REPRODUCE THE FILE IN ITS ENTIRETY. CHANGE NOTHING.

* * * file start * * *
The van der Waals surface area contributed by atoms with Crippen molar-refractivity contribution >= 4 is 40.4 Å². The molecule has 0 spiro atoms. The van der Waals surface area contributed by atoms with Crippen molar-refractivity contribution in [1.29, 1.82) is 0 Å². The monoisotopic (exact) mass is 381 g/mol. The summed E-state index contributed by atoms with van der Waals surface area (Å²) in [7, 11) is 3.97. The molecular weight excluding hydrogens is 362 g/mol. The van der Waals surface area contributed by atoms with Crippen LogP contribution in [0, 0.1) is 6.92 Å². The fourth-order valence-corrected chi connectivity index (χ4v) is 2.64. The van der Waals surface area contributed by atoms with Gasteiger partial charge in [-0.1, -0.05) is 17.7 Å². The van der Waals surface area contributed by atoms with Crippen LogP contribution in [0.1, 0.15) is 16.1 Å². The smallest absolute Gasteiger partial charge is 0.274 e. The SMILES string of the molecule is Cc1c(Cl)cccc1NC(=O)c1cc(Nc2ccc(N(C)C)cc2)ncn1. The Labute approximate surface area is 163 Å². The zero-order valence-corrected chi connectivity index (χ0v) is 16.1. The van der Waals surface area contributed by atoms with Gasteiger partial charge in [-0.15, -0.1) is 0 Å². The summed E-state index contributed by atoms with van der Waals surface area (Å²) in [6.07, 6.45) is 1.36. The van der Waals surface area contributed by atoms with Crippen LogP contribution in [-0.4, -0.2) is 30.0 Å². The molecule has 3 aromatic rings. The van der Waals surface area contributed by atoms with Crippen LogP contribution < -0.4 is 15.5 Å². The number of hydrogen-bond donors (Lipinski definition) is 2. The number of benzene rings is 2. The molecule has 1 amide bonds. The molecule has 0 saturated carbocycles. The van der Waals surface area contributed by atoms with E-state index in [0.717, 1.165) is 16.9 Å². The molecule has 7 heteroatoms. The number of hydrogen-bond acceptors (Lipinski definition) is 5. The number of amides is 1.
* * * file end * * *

The van der Waals surface area contributed by atoms with Crippen molar-refractivity contribution >= 4 is 40.4 Å². The molecule has 0 spiro atoms. The van der Waals surface area contributed by atoms with Crippen molar-refractivity contribution in [1.29, 1.82) is 0 Å². The monoisotopic (exact) mass is 381 g/mol. The summed E-state index contributed by atoms with van der Waals surface area (Å²) in [7, 11) is 3.97. The molecular weight excluding hydrogens is 362 g/mol. The van der Waals surface area contributed by atoms with Crippen LogP contribution in [0, 0.1) is 6.92 Å². The fourth-order valence-corrected chi connectivity index (χ4v) is 2.64. The van der Waals surface area contributed by atoms with Gasteiger partial charge in [-0.1, -0.05) is 17.7 Å². The van der Waals surface area contributed by atoms with Crippen LogP contribution in [0.1, 0.15) is 16.1 Å². The smallest absolute Gasteiger partial charge is 0.274 e. The SMILES string of the molecule is Cc1c(Cl)cccc1NC(=O)c1cc(Nc2ccc(N(C)C)cc2)ncn1. The Labute approximate surface area is 163 Å². The zero-order valence-corrected chi connectivity index (χ0v) is 16.1. The van der Waals surface area contributed by atoms with Gasteiger partial charge in [-0.15, -0.1) is 0 Å². The summed E-state index contributed by atoms with van der Waals surface area (Å²) in [6.07, 6.45) is 1.36. The van der Waals surface area contributed by atoms with Crippen LogP contribution in [-0.4, -0.2) is 30.0 Å². The molecule has 3 aromatic rings. The van der Waals surface area contributed by atoms with Crippen LogP contribution < -0.4 is 15.5 Å². The number of hydrogen-bond donors (Lipinski definition) is 2. The number of benzene rings is 2. The molecule has 1 amide bonds. The molecule has 0 saturated carbocycles. The van der Waals surface area contributed by atoms with E-state index in [0.717, 1.165) is 16.9 Å². The molecule has 7 heteroatoms. The number of hydrogen-bond acceptors (Lipinski definition) is 5. The number of amides is 1.